The Liberal government's first budget is less transparent than Conservative budgets under Stephen Harper and overestimates the number of jobs that will be created, Ottawa's non-partisan fiscal watchdog says.
The Parliamentary Budget Officer takes issue with the budget's claim that its package of tax cuts and spending measures will create or maintain 100,000 jobs by 2017-18. It notes that these estimates were created entirely by the government, while the previous Conservative government subjected similar estimates to an outside review in its 2009 stimulus budget.
According to the PBO's own analysis, the jobs estimate should be 60,000, not 100,000.
The PBO report is unwelcome news for a government that came to power with a pledge to be more open, particularly when it comes to how budget numbers are presented.
On fiscal transparency, Mostafa Askari, the assistant Parliamentary Budget Officer, says the 2016 budget is a step backward on several fronts.
"What they have provided is not sufficient. It's certainly much less than what was produced over the last 15 budgets that I remember," he said, referring to a period that covers both the Harper and past Liberal governments.
In the report, the PBO takes issue with several points related to how the budget numbers are presented.
The removal of key financial data from this year's budget has limited the office's ability to report to MPs and makes it harder for parliamentarians to review government spending, according to the PBO.
The PBO is critical of the government's decision to add $6-billion a year in risk adjustments to its forecasts, concluding that this is "excessive" and is not presented in a clear and transparent way. As a result, the PBO says the forecast deficit of $29.4-billion for 2016-17 will likely end up being smaller than that, barring unforeseen events.
Budget forecasts for revenue and expenses are based on an average of private-sector growth forecasts for the economy. Previous budgets have often reduced revenue forecasts by about $3-billion as an adjustment for risk.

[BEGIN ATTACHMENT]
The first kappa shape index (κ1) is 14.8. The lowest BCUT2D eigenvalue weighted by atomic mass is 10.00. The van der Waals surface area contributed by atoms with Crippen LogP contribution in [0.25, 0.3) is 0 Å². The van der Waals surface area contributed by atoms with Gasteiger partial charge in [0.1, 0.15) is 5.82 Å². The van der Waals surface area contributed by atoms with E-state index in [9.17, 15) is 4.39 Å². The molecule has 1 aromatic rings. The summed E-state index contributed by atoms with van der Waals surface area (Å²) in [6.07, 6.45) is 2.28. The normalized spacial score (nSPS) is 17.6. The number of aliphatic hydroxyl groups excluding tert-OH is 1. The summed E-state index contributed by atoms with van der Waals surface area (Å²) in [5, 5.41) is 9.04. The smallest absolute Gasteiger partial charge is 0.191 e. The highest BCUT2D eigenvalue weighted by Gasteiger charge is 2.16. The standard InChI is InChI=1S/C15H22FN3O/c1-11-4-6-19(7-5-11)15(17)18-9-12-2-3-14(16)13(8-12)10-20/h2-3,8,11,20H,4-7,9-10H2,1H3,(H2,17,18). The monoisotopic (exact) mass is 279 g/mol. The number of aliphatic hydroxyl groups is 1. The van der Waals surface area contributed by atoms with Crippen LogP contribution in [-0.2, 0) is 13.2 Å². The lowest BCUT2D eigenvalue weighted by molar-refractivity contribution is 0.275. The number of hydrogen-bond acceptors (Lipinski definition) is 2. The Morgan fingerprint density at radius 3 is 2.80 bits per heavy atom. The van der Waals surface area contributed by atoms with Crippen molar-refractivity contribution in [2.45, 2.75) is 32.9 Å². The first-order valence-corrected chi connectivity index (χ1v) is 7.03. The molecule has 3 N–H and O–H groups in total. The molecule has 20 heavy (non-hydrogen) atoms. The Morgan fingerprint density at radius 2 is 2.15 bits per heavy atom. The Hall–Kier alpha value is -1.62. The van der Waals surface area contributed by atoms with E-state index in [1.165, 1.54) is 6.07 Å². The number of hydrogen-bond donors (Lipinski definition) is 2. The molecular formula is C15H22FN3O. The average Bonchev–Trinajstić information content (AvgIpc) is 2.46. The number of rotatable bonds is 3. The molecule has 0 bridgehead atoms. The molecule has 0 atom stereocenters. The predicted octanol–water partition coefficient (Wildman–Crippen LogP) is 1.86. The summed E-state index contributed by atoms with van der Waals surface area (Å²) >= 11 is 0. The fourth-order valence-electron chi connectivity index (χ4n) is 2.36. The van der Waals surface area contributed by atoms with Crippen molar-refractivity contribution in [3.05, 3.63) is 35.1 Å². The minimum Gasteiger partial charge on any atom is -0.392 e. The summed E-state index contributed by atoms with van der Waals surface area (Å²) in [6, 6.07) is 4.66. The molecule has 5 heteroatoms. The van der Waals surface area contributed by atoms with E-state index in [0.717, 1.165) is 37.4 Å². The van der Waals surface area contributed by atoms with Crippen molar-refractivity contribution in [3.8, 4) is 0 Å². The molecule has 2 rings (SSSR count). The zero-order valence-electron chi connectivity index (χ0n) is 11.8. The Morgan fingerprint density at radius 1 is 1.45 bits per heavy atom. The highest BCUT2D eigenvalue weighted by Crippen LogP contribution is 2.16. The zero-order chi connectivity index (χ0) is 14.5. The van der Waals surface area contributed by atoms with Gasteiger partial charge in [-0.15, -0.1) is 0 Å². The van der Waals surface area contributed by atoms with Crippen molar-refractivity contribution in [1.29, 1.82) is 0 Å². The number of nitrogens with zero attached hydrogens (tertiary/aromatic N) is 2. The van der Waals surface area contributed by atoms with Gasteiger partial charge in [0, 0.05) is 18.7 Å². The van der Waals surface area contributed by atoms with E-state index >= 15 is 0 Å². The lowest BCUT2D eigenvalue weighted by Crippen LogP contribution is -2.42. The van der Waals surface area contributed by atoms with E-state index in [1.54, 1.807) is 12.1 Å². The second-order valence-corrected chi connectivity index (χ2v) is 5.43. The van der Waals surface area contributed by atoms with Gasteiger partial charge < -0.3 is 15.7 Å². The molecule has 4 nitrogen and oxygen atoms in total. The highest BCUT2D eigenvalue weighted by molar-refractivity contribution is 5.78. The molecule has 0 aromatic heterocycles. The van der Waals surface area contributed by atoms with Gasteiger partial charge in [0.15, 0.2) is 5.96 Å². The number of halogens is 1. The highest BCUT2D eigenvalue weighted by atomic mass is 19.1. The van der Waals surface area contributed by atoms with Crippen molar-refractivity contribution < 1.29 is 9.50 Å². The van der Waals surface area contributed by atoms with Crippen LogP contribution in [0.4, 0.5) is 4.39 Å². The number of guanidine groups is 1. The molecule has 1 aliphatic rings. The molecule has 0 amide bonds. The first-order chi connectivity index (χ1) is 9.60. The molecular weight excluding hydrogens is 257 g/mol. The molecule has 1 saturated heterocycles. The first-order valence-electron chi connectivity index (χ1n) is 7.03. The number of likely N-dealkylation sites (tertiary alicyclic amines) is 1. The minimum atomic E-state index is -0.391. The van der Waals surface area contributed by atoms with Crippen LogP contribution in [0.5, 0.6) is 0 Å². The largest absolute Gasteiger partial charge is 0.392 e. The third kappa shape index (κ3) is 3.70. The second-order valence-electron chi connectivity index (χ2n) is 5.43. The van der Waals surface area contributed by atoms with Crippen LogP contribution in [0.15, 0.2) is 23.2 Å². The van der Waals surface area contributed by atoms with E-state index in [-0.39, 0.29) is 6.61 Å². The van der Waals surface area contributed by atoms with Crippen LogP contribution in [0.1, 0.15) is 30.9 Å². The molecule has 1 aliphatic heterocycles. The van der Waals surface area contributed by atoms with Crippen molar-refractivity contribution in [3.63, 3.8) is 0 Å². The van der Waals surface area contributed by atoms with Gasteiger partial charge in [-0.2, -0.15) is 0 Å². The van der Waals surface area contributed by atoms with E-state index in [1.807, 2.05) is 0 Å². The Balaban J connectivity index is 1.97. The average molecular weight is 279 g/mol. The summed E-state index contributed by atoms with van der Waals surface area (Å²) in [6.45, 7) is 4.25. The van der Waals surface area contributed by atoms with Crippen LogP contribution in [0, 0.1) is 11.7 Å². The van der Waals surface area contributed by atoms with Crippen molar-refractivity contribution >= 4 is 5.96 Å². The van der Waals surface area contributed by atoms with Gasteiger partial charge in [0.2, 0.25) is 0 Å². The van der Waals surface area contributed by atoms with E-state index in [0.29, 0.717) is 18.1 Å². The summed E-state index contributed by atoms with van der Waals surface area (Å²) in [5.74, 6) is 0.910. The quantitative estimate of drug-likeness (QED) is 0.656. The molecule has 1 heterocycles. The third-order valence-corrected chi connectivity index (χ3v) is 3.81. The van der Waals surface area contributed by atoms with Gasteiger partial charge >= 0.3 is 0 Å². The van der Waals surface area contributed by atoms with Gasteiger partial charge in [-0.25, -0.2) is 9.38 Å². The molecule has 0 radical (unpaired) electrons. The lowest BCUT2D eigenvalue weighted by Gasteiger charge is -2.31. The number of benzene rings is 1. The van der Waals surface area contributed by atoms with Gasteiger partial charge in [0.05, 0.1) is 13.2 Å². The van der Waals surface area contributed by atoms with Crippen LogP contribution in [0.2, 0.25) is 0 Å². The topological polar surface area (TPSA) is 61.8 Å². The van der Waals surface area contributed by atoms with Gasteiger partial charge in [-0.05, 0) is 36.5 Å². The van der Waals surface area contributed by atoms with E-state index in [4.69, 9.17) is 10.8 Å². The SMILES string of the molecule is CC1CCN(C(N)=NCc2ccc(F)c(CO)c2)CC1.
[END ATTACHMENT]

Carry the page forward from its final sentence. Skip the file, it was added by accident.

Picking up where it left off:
The 2016 budget does not have a clear line that shows any adjustment for risk. Instead, the growth forecasts for Canadian GDP were reduced by $40-billion a year, which has the effect of reducing revenue forecasts by $6-billion a year.
Prime Minister Justin Trudeau was elected on a campaign platform that specifically promised to "raise the bar on fiscal transparency."
Speaking in Montreal Wednesday, Mr. Trudeau defended the government's approach. He said private-sector forecasts have frequently overestimated economic growth and the budget aims to take that into account.
"We want to be transparent and open about this," he said.
The PBO does acknowledge the 2016 budget contains an element of additional transparency by showing how changes in economic growth would change the projected bottom line.
The office, however, criticizes the fact that the budget ended the previous practice of projecting the cost of various policies over five years. Instead, the cost of specific budget measures are presented over a two-year horizon. The budget does project the cost of the government's overall program over five years.
The Liberal platform promised to improve transparency by increasing the PBO's budget and making the office fully independent of government. However, the issue was not mentioned in the March 22 budget.
"We have not heard anything in terms of what their plans are for the PBO yet," Mr. Askari said.
Conservative finance critic Lisa Raitt said the Liberals are not living up to their own promises.
"I'm very concerned with a significant 40-per-cent drop in terms of how many jobs that PBO thinks they're going to create," she said. "So let's see the real plan for creating the jobs because that's what Canadians do care about. If they're going to spend $30-billion and [have] a deficit, let's see what they're going to get out of it."